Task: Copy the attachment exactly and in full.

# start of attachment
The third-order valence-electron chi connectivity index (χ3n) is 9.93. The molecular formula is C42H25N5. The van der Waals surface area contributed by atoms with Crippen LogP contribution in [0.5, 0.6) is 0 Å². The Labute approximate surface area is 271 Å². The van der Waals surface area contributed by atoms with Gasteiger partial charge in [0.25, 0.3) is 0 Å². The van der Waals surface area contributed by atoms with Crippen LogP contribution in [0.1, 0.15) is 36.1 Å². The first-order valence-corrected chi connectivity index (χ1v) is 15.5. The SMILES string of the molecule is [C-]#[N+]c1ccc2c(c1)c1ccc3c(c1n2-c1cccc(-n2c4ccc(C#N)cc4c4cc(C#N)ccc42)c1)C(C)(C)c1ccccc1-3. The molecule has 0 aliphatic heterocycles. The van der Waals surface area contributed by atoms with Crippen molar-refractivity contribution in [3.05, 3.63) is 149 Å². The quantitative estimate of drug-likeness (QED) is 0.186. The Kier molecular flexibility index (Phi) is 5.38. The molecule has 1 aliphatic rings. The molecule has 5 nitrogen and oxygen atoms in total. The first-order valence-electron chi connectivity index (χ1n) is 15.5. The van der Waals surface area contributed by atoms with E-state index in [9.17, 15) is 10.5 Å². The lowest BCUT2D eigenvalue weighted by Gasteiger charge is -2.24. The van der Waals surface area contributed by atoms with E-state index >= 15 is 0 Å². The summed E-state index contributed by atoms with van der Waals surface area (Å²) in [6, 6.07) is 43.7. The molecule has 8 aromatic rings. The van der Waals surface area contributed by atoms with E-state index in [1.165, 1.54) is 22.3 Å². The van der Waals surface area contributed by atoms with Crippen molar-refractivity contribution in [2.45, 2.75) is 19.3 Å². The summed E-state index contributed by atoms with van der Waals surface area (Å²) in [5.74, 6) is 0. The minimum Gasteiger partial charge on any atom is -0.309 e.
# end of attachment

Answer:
The third-order valence-electron chi connectivity index (χ3n) is 9.93. The molecular formula is C42H25N5. The van der Waals surface area contributed by atoms with Crippen LogP contribution in [0.5, 0.6) is 0 Å². The Labute approximate surface area is 271 Å². The van der Waals surface area contributed by atoms with Gasteiger partial charge in [0.25, 0.3) is 0 Å². The van der Waals surface area contributed by atoms with Crippen LogP contribution in [0.1, 0.15) is 36.1 Å². The first-order valence-corrected chi connectivity index (χ1v) is 15.5. The SMILES string of the molecule is [C-]#[N+]c1ccc2c(c1)c1ccc3c(c1n2-c1cccc(-n2c4ccc(C#N)cc4c4cc(C#N)ccc42)c1)C(C)(C)c1ccccc1-3. The molecule has 0 aliphatic heterocycles. The van der Waals surface area contributed by atoms with Crippen molar-refractivity contribution in [3.05, 3.63) is 149 Å². The quantitative estimate of drug-likeness (QED) is 0.186. The Kier molecular flexibility index (Phi) is 5.38. The molecule has 1 aliphatic rings. The molecule has 5 nitrogen and oxygen atoms in total. The first-order valence-electron chi connectivity index (χ1n) is 15.5. The van der Waals surface area contributed by atoms with E-state index in [9.17, 15) is 10.5 Å². The lowest BCUT2D eigenvalue weighted by Gasteiger charge is -2.24. The van der Waals surface area contributed by atoms with E-state index >= 15 is 0 Å². The summed E-state index contributed by atoms with van der Waals surface area (Å²) in [6, 6.07) is 43.7. The molecule has 8 aromatic rings. The van der Waals surface area contributed by atoms with E-state index in [1.165, 1.54) is 22.3 Å². The van der Waals surface area contributed by atoms with Crippen molar-refractivity contribution in [2.45, 2.75) is 19.3 Å². The summed E-state index contributed by atoms with van der Waals surface area (Å²) in [5.74, 6) is 0. The minimum Gasteiger partial charge on any atom is -0.309 e.